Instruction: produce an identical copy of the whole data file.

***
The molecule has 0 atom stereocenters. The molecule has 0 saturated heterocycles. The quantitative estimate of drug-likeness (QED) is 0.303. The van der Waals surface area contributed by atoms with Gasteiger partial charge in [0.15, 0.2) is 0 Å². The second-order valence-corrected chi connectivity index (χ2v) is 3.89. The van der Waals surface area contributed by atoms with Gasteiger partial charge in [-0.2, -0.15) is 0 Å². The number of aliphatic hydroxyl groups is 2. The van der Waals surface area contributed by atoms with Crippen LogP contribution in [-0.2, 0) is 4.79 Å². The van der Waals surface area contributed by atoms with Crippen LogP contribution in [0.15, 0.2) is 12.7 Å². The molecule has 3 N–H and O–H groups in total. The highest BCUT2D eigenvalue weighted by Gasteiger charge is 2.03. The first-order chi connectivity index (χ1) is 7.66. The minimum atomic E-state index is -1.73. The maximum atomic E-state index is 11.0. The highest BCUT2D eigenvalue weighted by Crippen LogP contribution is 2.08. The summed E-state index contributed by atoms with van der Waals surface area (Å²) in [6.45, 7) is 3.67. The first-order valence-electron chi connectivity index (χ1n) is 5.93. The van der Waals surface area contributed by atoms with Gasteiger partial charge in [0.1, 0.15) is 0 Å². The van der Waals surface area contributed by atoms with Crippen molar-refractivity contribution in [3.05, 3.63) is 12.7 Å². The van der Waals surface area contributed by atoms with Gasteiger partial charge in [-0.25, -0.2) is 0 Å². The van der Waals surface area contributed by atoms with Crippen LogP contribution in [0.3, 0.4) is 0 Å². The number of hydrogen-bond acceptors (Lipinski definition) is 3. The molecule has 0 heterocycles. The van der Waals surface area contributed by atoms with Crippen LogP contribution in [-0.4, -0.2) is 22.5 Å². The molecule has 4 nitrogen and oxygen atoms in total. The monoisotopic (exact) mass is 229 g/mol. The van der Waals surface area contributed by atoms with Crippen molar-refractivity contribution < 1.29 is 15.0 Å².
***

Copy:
The molecule has 0 atom stereocenters. The molecule has 0 saturated heterocycles. The quantitative estimate of drug-likeness (QED) is 0.303. The van der Waals surface area contributed by atoms with Gasteiger partial charge in [0.15, 0.2) is 0 Å². The second-order valence-corrected chi connectivity index (χ2v) is 3.89. The van der Waals surface area contributed by atoms with Gasteiger partial charge in [-0.2, -0.15) is 0 Å². The number of aliphatic hydroxyl groups is 2. The van der Waals surface area contributed by atoms with Crippen LogP contribution in [-0.2, 0) is 4.79 Å². The van der Waals surface area contributed by atoms with Crippen LogP contribution in [0.15, 0.2) is 12.7 Å². The molecule has 3 N–H and O–H groups in total. The highest BCUT2D eigenvalue weighted by Gasteiger charge is 2.03. The first-order chi connectivity index (χ1) is 7.66. The minimum atomic E-state index is -1.73. The maximum atomic E-state index is 11.0. The highest BCUT2D eigenvalue weighted by Crippen LogP contribution is 2.08. The summed E-state index contributed by atoms with van der Waals surface area (Å²) in [6.45, 7) is 3.67. The first-order valence-electron chi connectivity index (χ1n) is 5.93. The van der Waals surface area contributed by atoms with Gasteiger partial charge in [0.1, 0.15) is 0 Å². The van der Waals surface area contributed by atoms with Crippen molar-refractivity contribution in [3.05, 3.63) is 12.7 Å². The van der Waals surface area contributed by atoms with Gasteiger partial charge in [-0.25, -0.2) is 0 Å². The van der Waals surface area contributed by atoms with Crippen LogP contribution in [0.3, 0.4) is 0 Å². The number of hydrogen-bond acceptors (Lipinski definition) is 3. The molecule has 0 heterocycles. The van der Waals surface area contributed by atoms with Crippen LogP contribution in [-0.4, -0.2) is 22.5 Å². The molecule has 4 nitrogen and oxygen atoms in total. The monoisotopic (exact) mass is 229 g/mol. The van der Waals surface area contributed by atoms with Crippen molar-refractivity contribution < 1.29 is 15.0 Å².